The Ninth Circuit Court of Appeals has heard from the parties in a suit challenging the U.S. Environmental Protection Agency’s decision to allow more widespread applications of dicamba. In 2016, the EPA approved dicamba for a conditional two-year registration. The agency allowed the more widespread use of dicamba, previously considered a volatile herbicide, as long as incidents of the pesticide harming other crops “are not occurring at unacceptable frequencies or levels.” In 2018, despite more than 4,200 official complaints that alleged damage to at least …

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Environmental Groups Sue EPA Over Relaxation of Enforcement of Environmental Laws Due to COVID-19

On April 16, 2020 a coalition of environmental groups commenced the action National Resources Defense Council, et al. v. U.S. EPA et al., No. 20-3058, in the Southern District of New York, over concerns about the EPA’s policy on “enforcement discretion” in response to the COVID-19 pandemic. The plaintiffs are demanding that the EPA be compelled to respond to a Petition for Emergency Rulemaking filed on April 1, 2020, requesting that the EPA publish an interim final rule to ensure prompt public notice of …

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U.S. EPA Issues Interim Guidance On Site Field Work In Times Of COVID-19

As the U.S. Environmental Protection Agency (EPA) continues to calibrate its response to COVID-19, the agency issued interim guidance on how to conduct environmental cleanups in light of the ongoing pandemic.  The guidance applies to cleanups under CERLCA, RCRA, the Toxic Substances Control Act, the Oil Pollution Act, and the Underground Storage Tank program.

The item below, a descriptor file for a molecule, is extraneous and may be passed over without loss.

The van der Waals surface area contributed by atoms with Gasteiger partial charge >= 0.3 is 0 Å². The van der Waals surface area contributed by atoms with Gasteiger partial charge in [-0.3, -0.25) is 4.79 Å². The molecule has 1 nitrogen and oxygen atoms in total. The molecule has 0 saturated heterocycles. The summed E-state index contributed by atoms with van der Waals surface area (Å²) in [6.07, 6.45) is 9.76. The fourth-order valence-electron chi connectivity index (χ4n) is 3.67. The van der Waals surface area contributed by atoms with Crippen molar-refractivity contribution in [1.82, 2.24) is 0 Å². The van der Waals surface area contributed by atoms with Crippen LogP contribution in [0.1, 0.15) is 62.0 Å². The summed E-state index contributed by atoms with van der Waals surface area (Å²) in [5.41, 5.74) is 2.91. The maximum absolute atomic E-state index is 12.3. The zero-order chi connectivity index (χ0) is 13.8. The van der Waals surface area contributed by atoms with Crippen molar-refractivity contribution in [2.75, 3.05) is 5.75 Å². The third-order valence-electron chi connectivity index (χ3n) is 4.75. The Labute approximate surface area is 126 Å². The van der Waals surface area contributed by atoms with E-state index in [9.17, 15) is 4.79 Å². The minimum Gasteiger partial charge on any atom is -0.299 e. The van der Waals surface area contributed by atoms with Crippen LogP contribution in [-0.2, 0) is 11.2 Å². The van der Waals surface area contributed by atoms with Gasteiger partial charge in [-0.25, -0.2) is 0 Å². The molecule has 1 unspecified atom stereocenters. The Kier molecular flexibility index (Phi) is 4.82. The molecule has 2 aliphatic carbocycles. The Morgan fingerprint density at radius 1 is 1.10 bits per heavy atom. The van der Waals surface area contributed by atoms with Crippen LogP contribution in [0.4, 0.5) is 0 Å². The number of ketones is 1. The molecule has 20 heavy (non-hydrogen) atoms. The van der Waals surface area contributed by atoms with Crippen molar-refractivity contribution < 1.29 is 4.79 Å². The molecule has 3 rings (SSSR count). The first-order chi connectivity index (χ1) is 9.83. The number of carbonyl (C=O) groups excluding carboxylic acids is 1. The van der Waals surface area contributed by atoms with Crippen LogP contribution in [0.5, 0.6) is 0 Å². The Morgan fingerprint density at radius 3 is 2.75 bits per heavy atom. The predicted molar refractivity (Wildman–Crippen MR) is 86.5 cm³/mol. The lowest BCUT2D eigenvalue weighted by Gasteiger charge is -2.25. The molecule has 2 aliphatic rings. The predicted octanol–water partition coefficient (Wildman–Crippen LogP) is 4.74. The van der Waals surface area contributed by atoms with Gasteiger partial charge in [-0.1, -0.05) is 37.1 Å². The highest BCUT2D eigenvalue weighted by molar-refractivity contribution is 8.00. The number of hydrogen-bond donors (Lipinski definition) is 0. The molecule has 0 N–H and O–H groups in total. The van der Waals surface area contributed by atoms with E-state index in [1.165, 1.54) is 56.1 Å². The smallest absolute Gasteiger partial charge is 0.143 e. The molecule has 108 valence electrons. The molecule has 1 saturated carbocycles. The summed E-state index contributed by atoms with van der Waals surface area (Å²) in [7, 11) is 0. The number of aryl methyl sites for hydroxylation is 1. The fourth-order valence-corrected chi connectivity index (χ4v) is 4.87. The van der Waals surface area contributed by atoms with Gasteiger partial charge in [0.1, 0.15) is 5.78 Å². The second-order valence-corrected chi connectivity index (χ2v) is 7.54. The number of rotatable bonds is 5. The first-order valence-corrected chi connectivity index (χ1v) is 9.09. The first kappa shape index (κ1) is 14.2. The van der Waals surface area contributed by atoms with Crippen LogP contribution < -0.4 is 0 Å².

The interim guidance does not provide any blanket work stoppage, nor does it toll any deadlines.  Rather, it provides that the EPA continues to make decisions about continuing, reducing, or pausing …

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U.S. EPA Takes Key Step Toward Regulating PFOA and PFOS

As the virus pandemic has consumed our daily news, even some of the most important developments in the environmental world seem to have floated under the radar. Last month, the U.S. Environmental Protection Agency (EPA) issued an initial regulatory determination under the Safe Drinking Water Act (SDWA) for perfluorooctane sulfonate (PFOS) and perfluorooctanoic acid (PFOA)—the two most notorious substances in the family of thousands of similar “forever chemicals” also collectively referred to as PFAS.